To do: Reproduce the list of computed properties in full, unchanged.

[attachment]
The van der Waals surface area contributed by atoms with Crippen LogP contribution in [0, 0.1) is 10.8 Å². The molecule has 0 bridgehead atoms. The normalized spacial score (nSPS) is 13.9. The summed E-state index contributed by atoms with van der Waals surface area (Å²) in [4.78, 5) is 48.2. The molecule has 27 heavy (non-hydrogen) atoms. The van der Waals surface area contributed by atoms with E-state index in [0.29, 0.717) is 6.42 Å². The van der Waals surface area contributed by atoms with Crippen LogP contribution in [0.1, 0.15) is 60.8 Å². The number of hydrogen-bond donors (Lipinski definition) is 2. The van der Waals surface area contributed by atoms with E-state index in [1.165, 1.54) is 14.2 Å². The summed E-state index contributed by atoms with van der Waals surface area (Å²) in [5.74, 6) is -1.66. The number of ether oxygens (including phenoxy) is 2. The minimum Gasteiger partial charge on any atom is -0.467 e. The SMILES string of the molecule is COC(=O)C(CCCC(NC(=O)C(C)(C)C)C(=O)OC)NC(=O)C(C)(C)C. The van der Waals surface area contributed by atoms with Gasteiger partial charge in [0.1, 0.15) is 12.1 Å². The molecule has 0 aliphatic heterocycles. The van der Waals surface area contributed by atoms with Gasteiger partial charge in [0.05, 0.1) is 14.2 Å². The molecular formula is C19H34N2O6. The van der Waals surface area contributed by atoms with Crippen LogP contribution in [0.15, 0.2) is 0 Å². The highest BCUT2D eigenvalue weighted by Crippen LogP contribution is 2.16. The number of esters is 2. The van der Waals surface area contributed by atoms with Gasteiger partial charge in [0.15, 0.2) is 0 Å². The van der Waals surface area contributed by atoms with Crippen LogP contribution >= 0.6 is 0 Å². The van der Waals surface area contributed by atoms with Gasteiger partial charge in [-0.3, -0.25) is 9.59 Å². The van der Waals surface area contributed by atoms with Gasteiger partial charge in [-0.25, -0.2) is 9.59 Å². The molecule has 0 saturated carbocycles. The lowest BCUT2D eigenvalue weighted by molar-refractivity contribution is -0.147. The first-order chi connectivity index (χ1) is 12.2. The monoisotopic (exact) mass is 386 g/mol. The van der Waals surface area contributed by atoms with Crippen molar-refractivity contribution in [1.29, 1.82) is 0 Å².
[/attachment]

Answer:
The van der Waals surface area contributed by atoms with Crippen LogP contribution in [0, 0.1) is 10.8 Å². The molecule has 0 bridgehead atoms. The normalized spacial score (nSPS) is 13.9. The summed E-state index contributed by atoms with van der Waals surface area (Å²) in [4.78, 5) is 48.2. The molecule has 27 heavy (non-hydrogen) atoms. The van der Waals surface area contributed by atoms with E-state index in [0.29, 0.717) is 6.42 Å². The van der Waals surface area contributed by atoms with Crippen LogP contribution in [0.1, 0.15) is 60.8 Å². The number of hydrogen-bond donors (Lipinski definition) is 2. The van der Waals surface area contributed by atoms with E-state index in [1.165, 1.54) is 14.2 Å². The summed E-state index contributed by atoms with van der Waals surface area (Å²) in [5.74, 6) is -1.66. The number of ether oxygens (including phenoxy) is 2. The minimum Gasteiger partial charge on any atom is -0.467 e. The SMILES string of the molecule is COC(=O)C(CCCC(NC(=O)C(C)(C)C)C(=O)OC)NC(=O)C(C)(C)C. The van der Waals surface area contributed by atoms with Gasteiger partial charge in [0.1, 0.15) is 12.1 Å². The molecule has 0 aliphatic heterocycles. The van der Waals surface area contributed by atoms with Gasteiger partial charge in [0.05, 0.1) is 14.2 Å². The molecular formula is C19H34N2O6. The van der Waals surface area contributed by atoms with Crippen LogP contribution in [0.15, 0.2) is 0 Å². The highest BCUT2D eigenvalue weighted by Crippen LogP contribution is 2.16. The number of esters is 2. The van der Waals surface area contributed by atoms with Gasteiger partial charge in [0.15, 0.2) is 0 Å². The van der Waals surface area contributed by atoms with Crippen LogP contribution >= 0.6 is 0 Å². The van der Waals surface area contributed by atoms with Gasteiger partial charge in [-0.3, -0.25) is 9.59 Å². The van der Waals surface area contributed by atoms with Gasteiger partial charge in [-0.25, -0.2) is 9.59 Å². The molecule has 0 saturated carbocycles. The lowest BCUT2D eigenvalue weighted by molar-refractivity contribution is -0.147. The first-order chi connectivity index (χ1) is 12.2. The monoisotopic (exact) mass is 386 g/mol. The van der Waals surface area contributed by atoms with Crippen molar-refractivity contribution in [1.29, 1.82) is 0 Å².